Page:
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Roe v. Conn

United States District Court for the Northern District of Alabama
417 F. Supp. 769 (N.D. Ala. 1976)


Facts

Margaret Wambles (plaintiff), a white woman, lived in a primarily black neighborhood with her son, Richard Roe (plaintiff), as well as a black man to whom Wambles was not married. Cecil Coppage (defendant), a white man, claimed to be Roe’s father and was concerned with Roe’s living situation. Coppage called Officer L. T. Conn (defendant) at the Montgomery Police Department and asserted that Roe might be subject to neglect and should be removed from Wambles’s home. Conn inspected Wambles’s home and found the home to be relatively clean and stocked with sufficient food. Conn also found Roe to be in fairly good physical condition with no signs of abuse. Despite these findings, however, Conn received a pickup order and, approximately one hour later, returned to remove Roe from Wambles’s home. The order was based on an Alabama statute permitting the immediate removal of a child if the child’s welfare required such removal. The statute did not require exigent circumstances or notice and a hearing prior to removal. A hearing was held on the matter 38 days after Roe was removed. At the hearing, the Family Court of Montgomery County granted Coppage temporary custody of Roe. Wambles filed a petition for custody of Roe. The family court denied the petition. The Alabama Court of Civil Appeals affirmed, and Wambles appealed.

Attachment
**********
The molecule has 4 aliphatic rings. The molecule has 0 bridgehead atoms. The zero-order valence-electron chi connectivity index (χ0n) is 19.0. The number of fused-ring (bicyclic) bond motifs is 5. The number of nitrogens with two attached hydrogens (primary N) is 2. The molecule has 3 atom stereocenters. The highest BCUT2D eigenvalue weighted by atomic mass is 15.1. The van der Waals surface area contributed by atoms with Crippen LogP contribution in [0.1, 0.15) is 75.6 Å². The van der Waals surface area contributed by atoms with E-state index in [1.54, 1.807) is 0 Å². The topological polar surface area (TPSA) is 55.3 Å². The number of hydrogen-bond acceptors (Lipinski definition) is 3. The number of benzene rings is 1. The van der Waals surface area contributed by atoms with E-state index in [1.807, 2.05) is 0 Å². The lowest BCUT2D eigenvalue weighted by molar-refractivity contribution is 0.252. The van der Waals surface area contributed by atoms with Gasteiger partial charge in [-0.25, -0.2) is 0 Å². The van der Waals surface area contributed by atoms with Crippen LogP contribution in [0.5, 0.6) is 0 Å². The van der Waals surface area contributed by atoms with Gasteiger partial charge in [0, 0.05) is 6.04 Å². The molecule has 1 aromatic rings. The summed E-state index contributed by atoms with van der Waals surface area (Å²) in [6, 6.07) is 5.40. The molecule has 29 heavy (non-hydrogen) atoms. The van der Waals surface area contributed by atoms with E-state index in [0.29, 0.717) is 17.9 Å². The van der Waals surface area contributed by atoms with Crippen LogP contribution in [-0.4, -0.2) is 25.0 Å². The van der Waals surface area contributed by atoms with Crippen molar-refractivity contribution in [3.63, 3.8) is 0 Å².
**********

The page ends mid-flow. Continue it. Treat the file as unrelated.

Rule of Law

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Issue

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Holding and Reasoning

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  • A "yes" or "no" answer to the question framed in the issue section;
  • A summary of the majority or plurality opinion, using the CREAC method; and
  • The procedural disposition (e.g. reversed and remanded, affirmed, etc.).

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